Was Solzhenitsyn Actually a Golovev?

Господа Головлёвы

Here is a quickie from the ineffable Colonel Cassad’s blog:

Alexander Solzhenitsyn was tagged, by a not-so-adoring fan, with graffiti reading “Judas“.

This happened in the city of Vladivostok.  Where majority of residents wanted to see a statue of Stalin.  Ignoring public opinion, the liberal-minded local government instead put up a statue of Stalin’s greatest enemy, Solzhenitsyn.

In turn, the anti-fan, who obviously prefers 19th-century to 20th-century Russian literature, made an oblique allusion to the character of Iudushka Golovev, from Saltykov-Shchedrin’s masterpiece “Господа Головлёвы”.  (P.S. – that last bit is a joke, but Russian Lit majors will get it.)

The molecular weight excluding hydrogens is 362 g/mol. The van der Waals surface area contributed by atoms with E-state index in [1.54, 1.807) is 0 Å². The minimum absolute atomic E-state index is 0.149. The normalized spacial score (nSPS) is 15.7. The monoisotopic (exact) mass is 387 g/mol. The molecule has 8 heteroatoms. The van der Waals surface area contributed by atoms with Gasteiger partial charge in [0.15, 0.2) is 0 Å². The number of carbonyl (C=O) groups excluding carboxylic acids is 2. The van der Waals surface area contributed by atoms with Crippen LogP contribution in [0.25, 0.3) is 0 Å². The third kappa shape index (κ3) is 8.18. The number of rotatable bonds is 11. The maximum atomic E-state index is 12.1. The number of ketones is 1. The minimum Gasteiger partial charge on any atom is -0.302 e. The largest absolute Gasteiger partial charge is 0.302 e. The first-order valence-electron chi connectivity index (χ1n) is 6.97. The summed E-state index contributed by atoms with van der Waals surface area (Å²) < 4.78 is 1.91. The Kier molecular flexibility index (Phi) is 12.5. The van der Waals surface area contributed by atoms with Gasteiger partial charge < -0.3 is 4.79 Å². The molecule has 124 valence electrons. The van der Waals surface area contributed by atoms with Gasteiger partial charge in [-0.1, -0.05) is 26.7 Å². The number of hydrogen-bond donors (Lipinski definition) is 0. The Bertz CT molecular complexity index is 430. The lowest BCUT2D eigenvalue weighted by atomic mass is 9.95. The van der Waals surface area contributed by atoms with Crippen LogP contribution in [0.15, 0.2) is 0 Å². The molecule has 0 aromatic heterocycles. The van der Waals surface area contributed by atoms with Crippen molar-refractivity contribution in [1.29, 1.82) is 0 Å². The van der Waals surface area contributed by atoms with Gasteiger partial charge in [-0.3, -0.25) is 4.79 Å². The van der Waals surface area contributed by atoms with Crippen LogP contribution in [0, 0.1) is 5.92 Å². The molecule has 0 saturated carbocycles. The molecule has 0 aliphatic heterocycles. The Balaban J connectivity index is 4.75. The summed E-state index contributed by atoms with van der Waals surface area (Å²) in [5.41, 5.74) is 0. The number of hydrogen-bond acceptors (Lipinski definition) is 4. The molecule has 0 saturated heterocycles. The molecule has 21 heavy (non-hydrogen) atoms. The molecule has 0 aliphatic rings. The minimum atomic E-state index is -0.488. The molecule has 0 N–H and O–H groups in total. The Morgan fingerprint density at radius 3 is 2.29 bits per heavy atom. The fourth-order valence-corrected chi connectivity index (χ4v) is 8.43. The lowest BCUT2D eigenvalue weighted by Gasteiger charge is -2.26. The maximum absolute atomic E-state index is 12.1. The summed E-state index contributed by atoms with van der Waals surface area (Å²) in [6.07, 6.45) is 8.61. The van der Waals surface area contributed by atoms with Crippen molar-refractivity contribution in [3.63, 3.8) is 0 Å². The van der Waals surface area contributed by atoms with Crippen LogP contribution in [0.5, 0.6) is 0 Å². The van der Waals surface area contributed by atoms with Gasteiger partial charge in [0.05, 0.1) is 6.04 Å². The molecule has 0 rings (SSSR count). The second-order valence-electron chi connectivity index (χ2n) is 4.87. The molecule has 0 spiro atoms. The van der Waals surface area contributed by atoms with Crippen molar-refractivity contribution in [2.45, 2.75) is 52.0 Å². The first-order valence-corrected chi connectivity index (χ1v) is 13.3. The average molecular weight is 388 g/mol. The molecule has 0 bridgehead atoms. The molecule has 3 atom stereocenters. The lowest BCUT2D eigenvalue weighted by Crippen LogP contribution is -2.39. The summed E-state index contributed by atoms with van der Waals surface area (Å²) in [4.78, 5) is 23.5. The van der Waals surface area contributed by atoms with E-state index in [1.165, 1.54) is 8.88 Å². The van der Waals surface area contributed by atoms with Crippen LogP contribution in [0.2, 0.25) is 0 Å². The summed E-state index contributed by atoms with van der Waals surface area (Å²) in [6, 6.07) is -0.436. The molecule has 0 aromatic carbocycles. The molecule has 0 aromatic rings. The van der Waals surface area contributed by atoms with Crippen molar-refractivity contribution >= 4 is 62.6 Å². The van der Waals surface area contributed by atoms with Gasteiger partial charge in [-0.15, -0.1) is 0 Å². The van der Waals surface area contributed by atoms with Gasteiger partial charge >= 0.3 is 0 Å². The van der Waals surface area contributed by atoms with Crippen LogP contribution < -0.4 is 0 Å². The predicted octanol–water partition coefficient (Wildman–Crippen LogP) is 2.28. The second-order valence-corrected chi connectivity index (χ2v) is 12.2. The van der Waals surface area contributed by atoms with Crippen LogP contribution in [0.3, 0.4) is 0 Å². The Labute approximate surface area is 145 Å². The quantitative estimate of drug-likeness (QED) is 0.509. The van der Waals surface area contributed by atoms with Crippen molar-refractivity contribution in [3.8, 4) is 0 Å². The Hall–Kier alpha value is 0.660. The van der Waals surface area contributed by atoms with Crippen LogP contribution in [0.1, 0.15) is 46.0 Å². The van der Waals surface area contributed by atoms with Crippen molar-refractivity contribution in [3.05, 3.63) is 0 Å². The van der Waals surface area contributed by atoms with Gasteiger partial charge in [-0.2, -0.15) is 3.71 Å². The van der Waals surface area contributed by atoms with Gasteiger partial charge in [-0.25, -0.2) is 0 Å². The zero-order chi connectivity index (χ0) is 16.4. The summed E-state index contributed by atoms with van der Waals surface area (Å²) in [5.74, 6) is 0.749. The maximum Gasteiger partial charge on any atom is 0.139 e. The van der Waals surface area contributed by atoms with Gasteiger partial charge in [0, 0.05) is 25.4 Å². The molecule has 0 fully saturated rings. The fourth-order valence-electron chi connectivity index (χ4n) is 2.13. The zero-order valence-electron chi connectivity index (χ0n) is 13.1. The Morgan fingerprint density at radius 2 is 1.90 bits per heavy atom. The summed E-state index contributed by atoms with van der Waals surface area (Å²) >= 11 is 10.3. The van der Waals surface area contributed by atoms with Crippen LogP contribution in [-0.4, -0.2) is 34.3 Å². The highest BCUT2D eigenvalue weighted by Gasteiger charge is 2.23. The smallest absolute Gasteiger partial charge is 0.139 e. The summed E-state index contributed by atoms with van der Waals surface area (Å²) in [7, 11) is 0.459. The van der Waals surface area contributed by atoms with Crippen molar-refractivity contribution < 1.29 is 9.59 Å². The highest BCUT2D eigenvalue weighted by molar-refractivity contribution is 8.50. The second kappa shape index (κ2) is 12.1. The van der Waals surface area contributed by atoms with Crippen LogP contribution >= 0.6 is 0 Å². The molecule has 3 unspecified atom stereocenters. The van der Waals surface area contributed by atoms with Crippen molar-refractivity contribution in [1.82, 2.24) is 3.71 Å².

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2 Responses to Was Solzhenitsyn Actually a Golovev?

  1. Charles Lott says:

    A little help, please…I am searching for an incident once mentioned by Solzhenitsyn of somebody caught up in a mass arrest in Moscow. The door to his cell opened up and no guards were around. As he headed to the main entrance, guards saw him and tried to stop him but they could not. The main door opened up and he walked out. Afterward, all the prisoners and guards who witnessed the event made written statements, were thanked, and were then shot as the authorities did not want any further discussion of the miracle. Thought it was in “Gulag” but couldn’t find it. Please advise if you can. — Charles Betty

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